National Assembly for Wales / Cynulliad Cenedlaethol Cymru
Health and Social Care Committee/ Y Pwyllgor Iechyd a Gofal Cymdeithasol


Public Health (Wales) Bill / Bil Iechyd y Cyhoedd (Cymru)


Evidence from Bevan Foundation – PHB 69 / Tystiolaeth gan Sefydliad Bevan – PHB 69




145a High Street

Merthyr Tydfil

CF47 8DP




4th September 2015



Dear Chair,


Evidence on the general principles of the Public Health (Wales) Bill




1.    The Bevan Foundation develops ideas to make Wales fair, prosperous and sustainable. It is a registered charity and is independent of government, any political party or line of thought.  We welcome the opportunity to submit a response to the Committee’s inquiry. We have also submitted evidence as part of a group led by Tenovus Cancer Care.

2.    Our submission addresses your specific questions on smoking and e-cigarettes and on toilets, and your general questions on the approach taken in the Bill.


Smoking and e-cigarettes


3.    Our research on smoking cessation in Wales[1] argued that the end to the downward trend in smoking amongst the population as a whole and the high prevalence and upward trends in smoking amongst the least well-off require a new approach to smoking cessation. This would involve:

a.    Regarding smoking as an addiction not a lifestyle choice.

b.    Active intervention by a wide range of health professionals to support quitting.[2]

c.    Active use of a range of quit aids to reflect smokers’ circumstances.[3]

d.    Creating a no-smoking culture and environment particularly amongst groups at greatest risk of smoking.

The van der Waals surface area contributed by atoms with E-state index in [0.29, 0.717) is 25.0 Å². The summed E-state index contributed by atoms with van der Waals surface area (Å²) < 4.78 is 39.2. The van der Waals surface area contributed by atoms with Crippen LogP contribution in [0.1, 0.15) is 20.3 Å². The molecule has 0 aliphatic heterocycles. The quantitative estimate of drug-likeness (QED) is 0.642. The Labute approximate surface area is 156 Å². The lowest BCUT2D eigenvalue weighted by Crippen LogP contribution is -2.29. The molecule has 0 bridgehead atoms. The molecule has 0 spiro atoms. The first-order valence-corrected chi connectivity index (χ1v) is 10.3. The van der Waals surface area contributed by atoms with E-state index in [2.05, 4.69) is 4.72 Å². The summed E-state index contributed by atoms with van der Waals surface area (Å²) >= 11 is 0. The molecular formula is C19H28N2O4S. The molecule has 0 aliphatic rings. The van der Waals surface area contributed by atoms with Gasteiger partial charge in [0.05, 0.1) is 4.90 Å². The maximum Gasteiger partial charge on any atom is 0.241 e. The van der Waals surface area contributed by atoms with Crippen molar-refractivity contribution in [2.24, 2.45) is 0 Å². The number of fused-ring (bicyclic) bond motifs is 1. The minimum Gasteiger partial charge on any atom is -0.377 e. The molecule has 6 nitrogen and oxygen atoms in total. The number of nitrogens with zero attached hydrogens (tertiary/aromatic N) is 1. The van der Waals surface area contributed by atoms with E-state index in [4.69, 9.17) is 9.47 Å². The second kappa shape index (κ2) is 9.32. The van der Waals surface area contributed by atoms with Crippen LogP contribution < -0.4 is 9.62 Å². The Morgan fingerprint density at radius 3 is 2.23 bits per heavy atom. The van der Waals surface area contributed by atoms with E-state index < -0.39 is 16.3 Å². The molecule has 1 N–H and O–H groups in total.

4.    The use of e-cigarettes in enclosed public places is a minor issue compared with the scale of the smoking problem, and we are not convinced that a ban is the right focus for public health in Wales.

5.    The rationale for the 2007 ban on smoking in enclosed public places was to reduce the harm from second-hand smoke, and for this reason it has had high levels of compliance.  The Bill’s proposals change the rationale of a ban: we are not aware of evidence that second-hand e-cigarette vapour causes harm, and it is hard to see how smoking conventional or e-cigarettes in open public spaces e.g. a hospital car park harms others.

6.    Indeed, the evidence suggests that e-cigarettes are less harmful to the user than smoking, and the evidence that their use ‘normalises’ smoking is weak. As an NRT product (albeit unregulated at present) e-cigarettes can help with quitting especially for those who do want to engage with smoking cessation services.

7.    We understand the wish to be cautious about the use of a new nicotine device, but believe that the resources involved in implementing and enforcing a ban would be better used on promoting more effective stop smoking support.

Provision of Toilets

8.    We welcome the inclusion of public toilets in the Bill. Access to toilets is a much neglected issue of importance to everyone but especially children, older people and people with certain health conditions.